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Once the sugar bowl of Europe, Haiti once produced untold wealth based on the sweat and blood of African slaves. With the heroic if devastating war that led to independence 200 years ago, a black orphan nation came into being, feared and hated by its colonial slave-owning neighbors.

Today sugar is imported. Coffee is no longer a major export. Tourism is dead. For Haiti the list is full of superlative negatives: The poorest country in the Western Hemisphere, the highest child mortality rate. It also has a high birth rate that makes its 10,700 square miles the most heavily populated piece of land outside of Monaco. And much of that land is mountainous and eroded, no longer fit for agriculture. Farmers penetrated so high on steep mountains they often fell out of their gardens. For me Haiti proved an exhilarating experience. Even today I miss the wheezing of my old flatbed Kelly press, the clanging of the linotype and the strong odor of newsprint meeting ink.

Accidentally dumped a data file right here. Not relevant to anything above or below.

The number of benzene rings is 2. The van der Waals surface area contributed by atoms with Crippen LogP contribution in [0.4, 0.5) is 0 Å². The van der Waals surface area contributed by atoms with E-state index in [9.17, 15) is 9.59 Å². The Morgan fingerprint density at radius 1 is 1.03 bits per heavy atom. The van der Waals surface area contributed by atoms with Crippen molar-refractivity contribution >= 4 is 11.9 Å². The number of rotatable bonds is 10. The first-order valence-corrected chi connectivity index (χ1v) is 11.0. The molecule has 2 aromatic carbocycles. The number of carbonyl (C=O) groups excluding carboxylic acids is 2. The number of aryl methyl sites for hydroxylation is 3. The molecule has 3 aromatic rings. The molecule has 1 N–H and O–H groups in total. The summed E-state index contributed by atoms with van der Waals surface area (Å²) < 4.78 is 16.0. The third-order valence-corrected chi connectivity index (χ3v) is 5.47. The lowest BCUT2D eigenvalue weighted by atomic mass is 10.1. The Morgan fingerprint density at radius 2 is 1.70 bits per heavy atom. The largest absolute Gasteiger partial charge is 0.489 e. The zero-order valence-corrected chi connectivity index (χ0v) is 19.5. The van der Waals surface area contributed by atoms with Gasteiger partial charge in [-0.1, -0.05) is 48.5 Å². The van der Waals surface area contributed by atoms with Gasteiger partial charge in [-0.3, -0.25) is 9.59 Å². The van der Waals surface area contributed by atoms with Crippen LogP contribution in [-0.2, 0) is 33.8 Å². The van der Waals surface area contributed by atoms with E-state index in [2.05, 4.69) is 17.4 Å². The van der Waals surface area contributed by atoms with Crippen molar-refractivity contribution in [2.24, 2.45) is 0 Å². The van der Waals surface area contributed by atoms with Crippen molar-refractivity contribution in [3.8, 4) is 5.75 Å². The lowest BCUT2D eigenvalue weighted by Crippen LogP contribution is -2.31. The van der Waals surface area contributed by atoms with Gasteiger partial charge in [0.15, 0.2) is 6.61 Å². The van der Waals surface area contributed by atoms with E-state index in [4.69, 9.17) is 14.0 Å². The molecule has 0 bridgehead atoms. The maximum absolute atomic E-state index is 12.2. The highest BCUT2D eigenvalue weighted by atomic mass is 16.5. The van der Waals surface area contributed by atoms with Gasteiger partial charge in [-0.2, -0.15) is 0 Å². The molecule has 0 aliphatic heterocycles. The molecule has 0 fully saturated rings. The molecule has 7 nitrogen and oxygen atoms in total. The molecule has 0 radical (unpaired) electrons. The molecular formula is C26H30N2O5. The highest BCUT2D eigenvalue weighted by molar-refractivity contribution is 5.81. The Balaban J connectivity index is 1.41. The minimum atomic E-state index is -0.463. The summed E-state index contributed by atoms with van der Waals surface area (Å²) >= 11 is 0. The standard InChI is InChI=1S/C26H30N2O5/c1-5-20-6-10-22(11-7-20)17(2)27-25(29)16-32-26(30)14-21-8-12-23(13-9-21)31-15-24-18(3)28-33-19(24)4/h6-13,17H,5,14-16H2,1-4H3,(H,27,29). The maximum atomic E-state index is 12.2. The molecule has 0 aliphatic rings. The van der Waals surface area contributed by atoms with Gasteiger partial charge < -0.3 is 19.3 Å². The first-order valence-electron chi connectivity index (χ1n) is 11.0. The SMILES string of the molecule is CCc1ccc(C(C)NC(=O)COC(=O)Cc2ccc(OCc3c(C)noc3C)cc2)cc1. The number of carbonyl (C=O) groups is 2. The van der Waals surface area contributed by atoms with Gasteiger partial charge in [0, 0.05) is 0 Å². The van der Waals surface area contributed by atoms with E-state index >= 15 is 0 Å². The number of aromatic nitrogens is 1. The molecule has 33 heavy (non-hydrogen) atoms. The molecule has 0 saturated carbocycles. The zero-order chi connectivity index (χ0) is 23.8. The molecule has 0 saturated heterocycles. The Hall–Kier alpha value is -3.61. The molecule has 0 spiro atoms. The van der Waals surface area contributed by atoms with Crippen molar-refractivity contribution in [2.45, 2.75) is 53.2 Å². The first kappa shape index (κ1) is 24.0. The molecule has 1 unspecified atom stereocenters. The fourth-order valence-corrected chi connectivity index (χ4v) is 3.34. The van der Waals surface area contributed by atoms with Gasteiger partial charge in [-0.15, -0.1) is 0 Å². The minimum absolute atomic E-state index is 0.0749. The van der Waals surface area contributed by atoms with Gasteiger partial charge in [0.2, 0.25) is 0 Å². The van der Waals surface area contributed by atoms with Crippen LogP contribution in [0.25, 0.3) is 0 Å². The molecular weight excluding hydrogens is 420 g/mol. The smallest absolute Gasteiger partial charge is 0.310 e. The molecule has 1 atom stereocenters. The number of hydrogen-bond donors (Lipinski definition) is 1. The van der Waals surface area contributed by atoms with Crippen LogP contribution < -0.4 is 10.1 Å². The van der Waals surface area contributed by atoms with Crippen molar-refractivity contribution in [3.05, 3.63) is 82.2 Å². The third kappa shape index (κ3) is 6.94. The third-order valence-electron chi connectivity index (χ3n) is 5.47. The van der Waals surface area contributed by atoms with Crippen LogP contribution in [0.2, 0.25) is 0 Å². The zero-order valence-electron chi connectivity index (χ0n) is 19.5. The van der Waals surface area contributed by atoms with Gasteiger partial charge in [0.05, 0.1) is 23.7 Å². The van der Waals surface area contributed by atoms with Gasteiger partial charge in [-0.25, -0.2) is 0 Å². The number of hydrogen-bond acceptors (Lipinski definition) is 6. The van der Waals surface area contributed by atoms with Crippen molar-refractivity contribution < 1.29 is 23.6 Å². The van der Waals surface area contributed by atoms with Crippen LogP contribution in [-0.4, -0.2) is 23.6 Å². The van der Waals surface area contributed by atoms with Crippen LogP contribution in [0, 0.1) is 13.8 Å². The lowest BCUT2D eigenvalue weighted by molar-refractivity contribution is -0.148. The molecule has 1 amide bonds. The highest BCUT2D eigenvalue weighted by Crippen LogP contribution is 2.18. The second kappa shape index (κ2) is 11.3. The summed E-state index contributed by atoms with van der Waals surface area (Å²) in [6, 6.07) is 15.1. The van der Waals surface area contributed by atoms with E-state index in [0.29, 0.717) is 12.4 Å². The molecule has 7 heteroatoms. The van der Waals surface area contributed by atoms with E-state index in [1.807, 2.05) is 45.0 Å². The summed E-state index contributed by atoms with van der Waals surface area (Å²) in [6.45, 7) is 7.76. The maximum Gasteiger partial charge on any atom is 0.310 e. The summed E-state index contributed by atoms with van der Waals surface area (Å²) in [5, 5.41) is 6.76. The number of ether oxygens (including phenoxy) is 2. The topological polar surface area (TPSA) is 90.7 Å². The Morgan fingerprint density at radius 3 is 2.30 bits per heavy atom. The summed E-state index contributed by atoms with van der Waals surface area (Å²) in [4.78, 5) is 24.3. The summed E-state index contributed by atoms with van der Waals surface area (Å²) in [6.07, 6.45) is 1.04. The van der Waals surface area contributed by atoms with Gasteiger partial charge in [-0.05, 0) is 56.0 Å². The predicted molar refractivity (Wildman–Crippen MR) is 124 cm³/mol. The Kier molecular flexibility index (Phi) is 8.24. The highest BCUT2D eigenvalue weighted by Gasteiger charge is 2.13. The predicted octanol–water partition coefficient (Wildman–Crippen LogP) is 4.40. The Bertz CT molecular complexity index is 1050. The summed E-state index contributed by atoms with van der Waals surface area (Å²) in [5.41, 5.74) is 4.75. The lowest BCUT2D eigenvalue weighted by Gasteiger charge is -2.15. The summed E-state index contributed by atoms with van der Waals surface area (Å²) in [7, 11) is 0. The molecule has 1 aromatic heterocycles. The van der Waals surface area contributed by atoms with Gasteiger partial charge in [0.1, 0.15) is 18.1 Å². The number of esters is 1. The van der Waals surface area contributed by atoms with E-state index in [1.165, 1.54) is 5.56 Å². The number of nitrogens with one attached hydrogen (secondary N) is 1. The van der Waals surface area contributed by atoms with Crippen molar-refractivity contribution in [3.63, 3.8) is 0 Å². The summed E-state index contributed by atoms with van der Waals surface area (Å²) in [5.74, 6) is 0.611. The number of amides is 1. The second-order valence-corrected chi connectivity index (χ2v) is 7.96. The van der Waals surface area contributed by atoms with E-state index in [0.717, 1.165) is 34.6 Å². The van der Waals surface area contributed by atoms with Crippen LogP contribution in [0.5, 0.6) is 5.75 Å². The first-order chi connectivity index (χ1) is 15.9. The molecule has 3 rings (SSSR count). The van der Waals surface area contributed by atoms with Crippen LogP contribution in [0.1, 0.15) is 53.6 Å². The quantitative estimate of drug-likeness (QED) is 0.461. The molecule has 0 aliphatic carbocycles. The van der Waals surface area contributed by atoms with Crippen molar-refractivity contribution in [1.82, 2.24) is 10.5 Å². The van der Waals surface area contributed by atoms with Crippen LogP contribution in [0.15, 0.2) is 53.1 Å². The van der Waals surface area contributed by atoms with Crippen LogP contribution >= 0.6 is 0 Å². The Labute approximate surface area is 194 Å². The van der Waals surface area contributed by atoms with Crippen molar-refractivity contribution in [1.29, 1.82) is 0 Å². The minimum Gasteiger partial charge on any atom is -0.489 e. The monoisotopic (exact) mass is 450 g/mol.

This is my story of operating a newspaper in Haiti from 1950 until 1963. It is also a story of man's inhumanity to man-and of a nation's decline from creativity and promise into the void of bloody dictatorship.

The Haiti Sun
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© 2004 - 2008 Bernard Diederich